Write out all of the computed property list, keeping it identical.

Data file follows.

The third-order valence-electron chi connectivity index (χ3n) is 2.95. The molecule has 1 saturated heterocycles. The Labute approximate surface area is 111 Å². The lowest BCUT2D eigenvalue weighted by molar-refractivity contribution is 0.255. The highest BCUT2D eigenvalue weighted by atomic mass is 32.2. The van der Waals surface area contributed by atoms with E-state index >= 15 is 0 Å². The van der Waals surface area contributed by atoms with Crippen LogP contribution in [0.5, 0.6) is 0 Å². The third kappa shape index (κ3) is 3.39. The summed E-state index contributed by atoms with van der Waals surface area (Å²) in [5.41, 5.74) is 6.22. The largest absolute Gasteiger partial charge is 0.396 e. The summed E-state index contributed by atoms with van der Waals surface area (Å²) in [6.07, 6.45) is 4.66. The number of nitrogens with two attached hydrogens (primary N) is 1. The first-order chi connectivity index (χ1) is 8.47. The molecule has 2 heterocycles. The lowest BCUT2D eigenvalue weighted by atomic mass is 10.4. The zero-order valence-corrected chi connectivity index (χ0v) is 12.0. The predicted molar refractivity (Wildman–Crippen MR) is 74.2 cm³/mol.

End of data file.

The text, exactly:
The third-order valence-electron chi connectivity index (χ3n) is 2.95. The molecule has 1 saturated heterocycles. The Labute approximate surface area is 111 Å². The lowest BCUT2D eigenvalue weighted by molar-refractivity contribution is 0.255. The highest BCUT2D eigenvalue weighted by atomic mass is 32.2. The van der Waals surface area contributed by atoms with E-state index >= 15 is 0 Å². The van der Waals surface area contributed by atoms with Crippen LogP contribution in [0.5, 0.6) is 0 Å². The third kappa shape index (κ3) is 3.39. The summed E-state index contributed by atoms with van der Waals surface area (Å²) in [5.41, 5.74) is 6.22. The largest absolute Gasteiger partial charge is 0.396 e. The summed E-state index contributed by atoms with van der Waals surface area (Å²) in [6.07, 6.45) is 4.66. The number of nitrogens with two attached hydrogens (primary N) is 1. The first-order chi connectivity index (χ1) is 8.47. The molecule has 2 heterocycles. The lowest BCUT2D eigenvalue weighted by atomic mass is 10.4. The zero-order valence-corrected chi connectivity index (χ0v) is 12.0. The predicted molar refractivity (Wildman–Crippen MR) is 74.2 cm³/mol.